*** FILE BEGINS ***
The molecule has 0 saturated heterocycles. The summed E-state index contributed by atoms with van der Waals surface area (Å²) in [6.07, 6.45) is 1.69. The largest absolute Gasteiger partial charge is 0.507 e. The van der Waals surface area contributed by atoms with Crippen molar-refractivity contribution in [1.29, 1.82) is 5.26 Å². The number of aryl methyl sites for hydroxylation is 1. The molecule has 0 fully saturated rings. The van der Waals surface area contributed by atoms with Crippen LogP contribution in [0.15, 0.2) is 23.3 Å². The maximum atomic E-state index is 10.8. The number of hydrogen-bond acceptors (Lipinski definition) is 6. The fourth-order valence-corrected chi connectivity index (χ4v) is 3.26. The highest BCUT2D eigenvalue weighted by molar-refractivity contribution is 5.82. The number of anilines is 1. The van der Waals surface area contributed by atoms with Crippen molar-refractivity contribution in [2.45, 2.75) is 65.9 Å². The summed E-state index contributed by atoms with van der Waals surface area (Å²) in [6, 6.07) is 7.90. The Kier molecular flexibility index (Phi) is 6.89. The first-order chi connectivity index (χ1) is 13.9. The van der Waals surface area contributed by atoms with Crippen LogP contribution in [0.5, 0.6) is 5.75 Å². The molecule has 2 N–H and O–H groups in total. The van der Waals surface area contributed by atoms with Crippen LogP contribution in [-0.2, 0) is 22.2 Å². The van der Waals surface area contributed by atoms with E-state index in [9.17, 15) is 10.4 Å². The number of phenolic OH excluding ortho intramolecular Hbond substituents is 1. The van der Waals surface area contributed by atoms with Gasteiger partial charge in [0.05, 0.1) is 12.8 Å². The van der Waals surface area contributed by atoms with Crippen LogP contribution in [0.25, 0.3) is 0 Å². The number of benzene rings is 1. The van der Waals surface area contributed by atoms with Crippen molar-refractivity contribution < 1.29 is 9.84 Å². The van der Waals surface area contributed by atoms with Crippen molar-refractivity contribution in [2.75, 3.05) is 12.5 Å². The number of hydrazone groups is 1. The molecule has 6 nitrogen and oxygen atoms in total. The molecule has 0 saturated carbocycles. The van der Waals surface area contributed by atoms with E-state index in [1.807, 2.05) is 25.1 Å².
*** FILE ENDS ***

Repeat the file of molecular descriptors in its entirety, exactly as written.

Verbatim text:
The molecule has 0 saturated heterocycles. The summed E-state index contributed by atoms with van der Waals surface area (Å²) in [6.07, 6.45) is 1.69. The largest absolute Gasteiger partial charge is 0.507 e. The van der Waals surface area contributed by atoms with Crippen molar-refractivity contribution in [1.29, 1.82) is 5.26 Å². The number of aryl methyl sites for hydroxylation is 1. The molecule has 0 fully saturated rings. The van der Waals surface area contributed by atoms with Crippen LogP contribution in [0.15, 0.2) is 23.3 Å². The maximum atomic E-state index is 10.8. The number of hydrogen-bond acceptors (Lipinski definition) is 6. The fourth-order valence-corrected chi connectivity index (χ4v) is 3.26. The highest BCUT2D eigenvalue weighted by molar-refractivity contribution is 5.82. The number of anilines is 1. The van der Waals surface area contributed by atoms with Crippen molar-refractivity contribution in [2.45, 2.75) is 65.9 Å². The summed E-state index contributed by atoms with van der Waals surface area (Å²) in [6, 6.07) is 7.90. The Kier molecular flexibility index (Phi) is 6.89. The first-order chi connectivity index (χ1) is 13.9. The van der Waals surface area contributed by atoms with Crippen LogP contribution in [0.5, 0.6) is 5.75 Å². The molecule has 2 N–H and O–H groups in total. The van der Waals surface area contributed by atoms with Crippen LogP contribution in [-0.2, 0) is 22.2 Å². The van der Waals surface area contributed by atoms with E-state index in [9.17, 15) is 10.4 Å². The number of phenolic OH excluding ortho intramolecular Hbond substituents is 1. The van der Waals surface area contributed by atoms with Gasteiger partial charge in [0.05, 0.1) is 12.8 Å². The van der Waals surface area contributed by atoms with Crippen LogP contribution in [0.25, 0.3) is 0 Å². The number of benzene rings is 1. The van der Waals surface area contributed by atoms with Crippen molar-refractivity contribution < 1.29 is 9.84 Å². The van der Waals surface area contributed by atoms with Crippen molar-refractivity contribution in [2.75, 3.05) is 12.5 Å². The number of hydrazone groups is 1. The molecule has 6 nitrogen and oxygen atoms in total. The molecule has 0 saturated carbocycles. The van der Waals surface area contributed by atoms with E-state index in [1.807, 2.05) is 25.1 Å².